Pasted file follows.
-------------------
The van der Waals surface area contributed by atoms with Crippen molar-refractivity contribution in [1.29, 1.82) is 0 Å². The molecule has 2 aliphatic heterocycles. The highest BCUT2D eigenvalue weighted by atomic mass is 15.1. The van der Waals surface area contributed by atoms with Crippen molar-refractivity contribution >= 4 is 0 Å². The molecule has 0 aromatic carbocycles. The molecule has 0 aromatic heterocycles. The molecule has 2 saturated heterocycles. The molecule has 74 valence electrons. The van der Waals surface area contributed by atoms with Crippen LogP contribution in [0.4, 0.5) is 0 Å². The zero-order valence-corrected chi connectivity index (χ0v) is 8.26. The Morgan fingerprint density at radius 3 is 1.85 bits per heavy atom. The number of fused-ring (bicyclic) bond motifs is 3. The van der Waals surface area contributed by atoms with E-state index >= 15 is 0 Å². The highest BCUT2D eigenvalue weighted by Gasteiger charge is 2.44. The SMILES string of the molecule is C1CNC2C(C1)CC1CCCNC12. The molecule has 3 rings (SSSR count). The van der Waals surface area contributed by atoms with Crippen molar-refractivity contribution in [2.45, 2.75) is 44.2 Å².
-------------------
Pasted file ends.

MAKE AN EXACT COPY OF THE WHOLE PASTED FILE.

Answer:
The van der Waals surface area contributed by atoms with Crippen molar-refractivity contribution in [1.29, 1.82) is 0 Å². The molecule has 2 aliphatic heterocycles. The highest BCUT2D eigenvalue weighted by atomic mass is 15.1. The van der Waals surface area contributed by atoms with Crippen molar-refractivity contribution >= 4 is 0 Å². The molecule has 0 aromatic carbocycles. The molecule has 0 aromatic heterocycles. The molecule has 2 saturated heterocycles. The molecule has 74 valence electrons. The van der Waals surface area contributed by atoms with Crippen LogP contribution in [0.4, 0.5) is 0 Å². The zero-order valence-corrected chi connectivity index (χ0v) is 8.26. The Morgan fingerprint density at radius 3 is 1.85 bits per heavy atom. The number of fused-ring (bicyclic) bond motifs is 3. The van der Waals surface area contributed by atoms with E-state index >= 15 is 0 Å². The highest BCUT2D eigenvalue weighted by Gasteiger charge is 2.44. The SMILES string of the molecule is C1CNC2C(C1)CC1CCCNC12. The molecule has 3 rings (SSSR count). The van der Waals surface area contributed by atoms with Crippen molar-refractivity contribution in [2.45, 2.75) is 44.2 Å².